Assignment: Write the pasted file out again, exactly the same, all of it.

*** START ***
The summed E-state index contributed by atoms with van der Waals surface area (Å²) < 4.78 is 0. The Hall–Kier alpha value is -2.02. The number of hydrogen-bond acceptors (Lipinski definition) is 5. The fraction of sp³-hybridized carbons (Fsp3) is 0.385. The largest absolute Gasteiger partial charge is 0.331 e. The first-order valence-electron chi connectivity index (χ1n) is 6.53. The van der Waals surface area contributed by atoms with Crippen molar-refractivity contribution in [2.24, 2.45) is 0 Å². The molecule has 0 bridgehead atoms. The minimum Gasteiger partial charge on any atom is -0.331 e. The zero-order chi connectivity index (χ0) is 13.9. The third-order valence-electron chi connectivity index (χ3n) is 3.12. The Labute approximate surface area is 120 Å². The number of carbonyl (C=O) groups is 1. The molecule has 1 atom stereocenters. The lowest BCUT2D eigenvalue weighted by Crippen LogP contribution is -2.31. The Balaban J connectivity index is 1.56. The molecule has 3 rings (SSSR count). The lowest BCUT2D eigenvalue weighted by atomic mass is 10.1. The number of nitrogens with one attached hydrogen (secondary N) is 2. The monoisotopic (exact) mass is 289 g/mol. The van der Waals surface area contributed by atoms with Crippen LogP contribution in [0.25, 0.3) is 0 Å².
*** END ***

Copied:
The summed E-state index contributed by atoms with van der Waals surface area (Å²) < 4.78 is 0. The Hall–Kier alpha value is -2.02. The number of hydrogen-bond acceptors (Lipinski definition) is 5. The fraction of sp³-hybridized carbons (Fsp3) is 0.385. The largest absolute Gasteiger partial charge is 0.331 e. The first-order valence-electron chi connectivity index (χ1n) is 6.53. The van der Waals surface area contributed by atoms with Crippen molar-refractivity contribution in [2.24, 2.45) is 0 Å². The molecule has 0 bridgehead atoms. The minimum Gasteiger partial charge on any atom is -0.331 e. The zero-order chi connectivity index (χ0) is 13.9. The third-order valence-electron chi connectivity index (χ3n) is 3.12. The Labute approximate surface area is 120 Å². The number of carbonyl (C=O) groups is 1. The molecule has 1 atom stereocenters. The lowest BCUT2D eigenvalue weighted by Crippen LogP contribution is -2.31. The Balaban J connectivity index is 1.56. The molecule has 3 rings (SSSR count). The lowest BCUT2D eigenvalue weighted by atomic mass is 10.1. The number of nitrogens with one attached hydrogen (secondary N) is 2. The monoisotopic (exact) mass is 289 g/mol. The van der Waals surface area contributed by atoms with Crippen LogP contribution in [0.25, 0.3) is 0 Å².